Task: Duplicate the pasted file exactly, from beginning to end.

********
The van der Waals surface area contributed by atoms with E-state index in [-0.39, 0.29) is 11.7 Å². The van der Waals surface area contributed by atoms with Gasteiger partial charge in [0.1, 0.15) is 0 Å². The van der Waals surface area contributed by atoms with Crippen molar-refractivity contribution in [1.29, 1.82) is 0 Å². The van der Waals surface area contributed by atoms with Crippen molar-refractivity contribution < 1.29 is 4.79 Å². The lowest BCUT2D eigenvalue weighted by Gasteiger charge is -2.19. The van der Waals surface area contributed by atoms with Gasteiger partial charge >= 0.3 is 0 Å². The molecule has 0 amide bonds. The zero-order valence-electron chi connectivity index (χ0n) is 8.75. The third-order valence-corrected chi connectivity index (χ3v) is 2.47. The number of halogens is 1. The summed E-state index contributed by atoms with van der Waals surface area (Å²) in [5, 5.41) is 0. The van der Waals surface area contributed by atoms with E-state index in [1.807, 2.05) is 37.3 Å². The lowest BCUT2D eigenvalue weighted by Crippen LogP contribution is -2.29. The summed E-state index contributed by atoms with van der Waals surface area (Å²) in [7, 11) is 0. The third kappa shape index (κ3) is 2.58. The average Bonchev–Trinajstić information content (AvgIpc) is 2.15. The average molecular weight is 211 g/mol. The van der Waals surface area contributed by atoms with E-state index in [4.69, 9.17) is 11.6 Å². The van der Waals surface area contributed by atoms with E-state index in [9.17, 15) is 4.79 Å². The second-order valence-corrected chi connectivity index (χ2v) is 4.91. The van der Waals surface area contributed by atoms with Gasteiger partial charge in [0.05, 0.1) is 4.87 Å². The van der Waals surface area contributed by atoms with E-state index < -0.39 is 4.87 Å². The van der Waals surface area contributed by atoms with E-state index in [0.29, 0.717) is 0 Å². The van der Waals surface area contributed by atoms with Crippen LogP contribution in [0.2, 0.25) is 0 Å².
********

The van der Waals surface area contributed by atoms with E-state index in [-0.39, 0.29) is 11.7 Å². The van der Waals surface area contributed by atoms with Gasteiger partial charge in [0.1, 0.15) is 0 Å². The van der Waals surface area contributed by atoms with Crippen molar-refractivity contribution in [1.29, 1.82) is 0 Å². The van der Waals surface area contributed by atoms with Crippen molar-refractivity contribution < 1.29 is 4.79 Å². The lowest BCUT2D eigenvalue weighted by Gasteiger charge is -2.19. The van der Waals surface area contributed by atoms with Gasteiger partial charge >= 0.3 is 0 Å². The molecule has 0 amide bonds. The zero-order valence-electron chi connectivity index (χ0n) is 8.75. The third-order valence-corrected chi connectivity index (χ3v) is 2.47. The number of halogens is 1. The summed E-state index contributed by atoms with van der Waals surface area (Å²) in [5, 5.41) is 0. The van der Waals surface area contributed by atoms with E-state index in [1.807, 2.05) is 37.3 Å². The lowest BCUT2D eigenvalue weighted by Crippen LogP contribution is -2.29. The summed E-state index contributed by atoms with van der Waals surface area (Å²) in [7, 11) is 0. The third kappa shape index (κ3) is 2.58. The average Bonchev–Trinajstić information content (AvgIpc) is 2.15. The average molecular weight is 211 g/mol. The van der Waals surface area contributed by atoms with E-state index in [4.69, 9.17) is 11.6 Å². The van der Waals surface area contributed by atoms with E-state index in [9.17, 15) is 4.79 Å². The second-order valence-corrected chi connectivity index (χ2v) is 4.91. The van der Waals surface area contributed by atoms with Gasteiger partial charge in [0.05, 0.1) is 4.87 Å². The van der Waals surface area contributed by atoms with E-state index < -0.39 is 4.87 Å². The van der Waals surface area contributed by atoms with E-state index in [0.29, 0.717) is 0 Å². The van der Waals surface area contributed by atoms with Crippen LogP contribution in [0.2, 0.25) is 0 Å².